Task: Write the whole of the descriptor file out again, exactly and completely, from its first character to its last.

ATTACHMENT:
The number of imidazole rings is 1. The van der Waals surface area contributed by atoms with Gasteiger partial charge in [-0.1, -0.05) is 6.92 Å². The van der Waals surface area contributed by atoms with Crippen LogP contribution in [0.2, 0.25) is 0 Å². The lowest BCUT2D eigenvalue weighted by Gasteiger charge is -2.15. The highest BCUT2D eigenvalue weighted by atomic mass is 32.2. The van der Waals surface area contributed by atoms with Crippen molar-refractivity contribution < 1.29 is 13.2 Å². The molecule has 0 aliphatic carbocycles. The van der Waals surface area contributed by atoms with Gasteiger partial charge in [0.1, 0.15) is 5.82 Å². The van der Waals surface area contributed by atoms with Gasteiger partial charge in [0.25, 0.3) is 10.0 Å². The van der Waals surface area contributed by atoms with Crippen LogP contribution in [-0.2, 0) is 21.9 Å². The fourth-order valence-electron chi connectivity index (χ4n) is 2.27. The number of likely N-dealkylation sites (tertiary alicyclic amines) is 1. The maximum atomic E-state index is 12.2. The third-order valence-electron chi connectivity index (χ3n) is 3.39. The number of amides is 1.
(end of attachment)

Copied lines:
The number of imidazole rings is 1. The van der Waals surface area contributed by atoms with Gasteiger partial charge in [-0.1, -0.05) is 6.92 Å². The van der Waals surface area contributed by atoms with Crippen LogP contribution in [0.2, 0.25) is 0 Å². The lowest BCUT2D eigenvalue weighted by Gasteiger charge is -2.15. The highest BCUT2D eigenvalue weighted by atomic mass is 32.2. The van der Waals surface area contributed by atoms with Crippen molar-refractivity contribution < 1.29 is 13.2 Å². The molecule has 0 aliphatic carbocycles. The van der Waals surface area contributed by atoms with Gasteiger partial charge in [0.1, 0.15) is 5.82 Å². The van der Waals surface area contributed by atoms with Gasteiger partial charge in [0.25, 0.3) is 10.0 Å². The van der Waals surface area contributed by atoms with Crippen LogP contribution in [-0.2, 0) is 21.9 Å². The fourth-order valence-electron chi connectivity index (χ4n) is 2.27. The number of likely N-dealkylation sites (tertiary alicyclic amines) is 1. The maximum atomic E-state index is 12.2. The third-order valence-electron chi connectivity index (χ3n) is 3.39. The number of amides is 1.